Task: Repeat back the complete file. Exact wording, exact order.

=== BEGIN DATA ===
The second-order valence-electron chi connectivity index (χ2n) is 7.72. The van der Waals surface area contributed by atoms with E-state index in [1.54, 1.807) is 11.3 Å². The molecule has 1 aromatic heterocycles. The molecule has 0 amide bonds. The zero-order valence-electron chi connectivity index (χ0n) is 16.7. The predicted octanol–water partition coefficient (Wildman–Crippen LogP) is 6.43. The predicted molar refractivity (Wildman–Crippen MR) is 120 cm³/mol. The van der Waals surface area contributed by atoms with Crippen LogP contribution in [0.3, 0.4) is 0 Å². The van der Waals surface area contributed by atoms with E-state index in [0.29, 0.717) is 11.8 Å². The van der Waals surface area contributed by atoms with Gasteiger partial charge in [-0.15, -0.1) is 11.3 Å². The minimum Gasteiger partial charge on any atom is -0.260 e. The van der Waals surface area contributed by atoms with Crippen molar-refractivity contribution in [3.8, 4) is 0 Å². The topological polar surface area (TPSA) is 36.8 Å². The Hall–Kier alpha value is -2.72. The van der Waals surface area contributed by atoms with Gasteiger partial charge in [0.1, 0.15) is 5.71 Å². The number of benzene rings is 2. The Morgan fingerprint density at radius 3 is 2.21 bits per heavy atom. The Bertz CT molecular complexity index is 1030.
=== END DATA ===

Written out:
The second-order valence-electron chi connectivity index (χ2n) is 7.72. The van der Waals surface area contributed by atoms with E-state index in [1.54, 1.807) is 11.3 Å². The molecule has 1 aromatic heterocycles. The molecule has 0 amide bonds. The zero-order valence-electron chi connectivity index (χ0n) is 16.7. The predicted octanol–water partition coefficient (Wildman–Crippen LogP) is 6.43. The predicted molar refractivity (Wildman–Crippen MR) is 120 cm³/mol. The van der Waals surface area contributed by atoms with Crippen LogP contribution in [0.3, 0.4) is 0 Å². The van der Waals surface area contributed by atoms with E-state index in [0.29, 0.717) is 11.8 Å². The van der Waals surface area contributed by atoms with Gasteiger partial charge in [-0.15, -0.1) is 11.3 Å². The minimum Gasteiger partial charge on any atom is -0.260 e. The van der Waals surface area contributed by atoms with Crippen molar-refractivity contribution in [3.8, 4) is 0 Å². The topological polar surface area (TPSA) is 36.8 Å². The Hall–Kier alpha value is -2.72. The van der Waals surface area contributed by atoms with Gasteiger partial charge in [0.1, 0.15) is 5.71 Å². The number of benzene rings is 2. The Morgan fingerprint density at radius 3 is 2.21 bits per heavy atom. The Bertz CT molecular complexity index is 1030.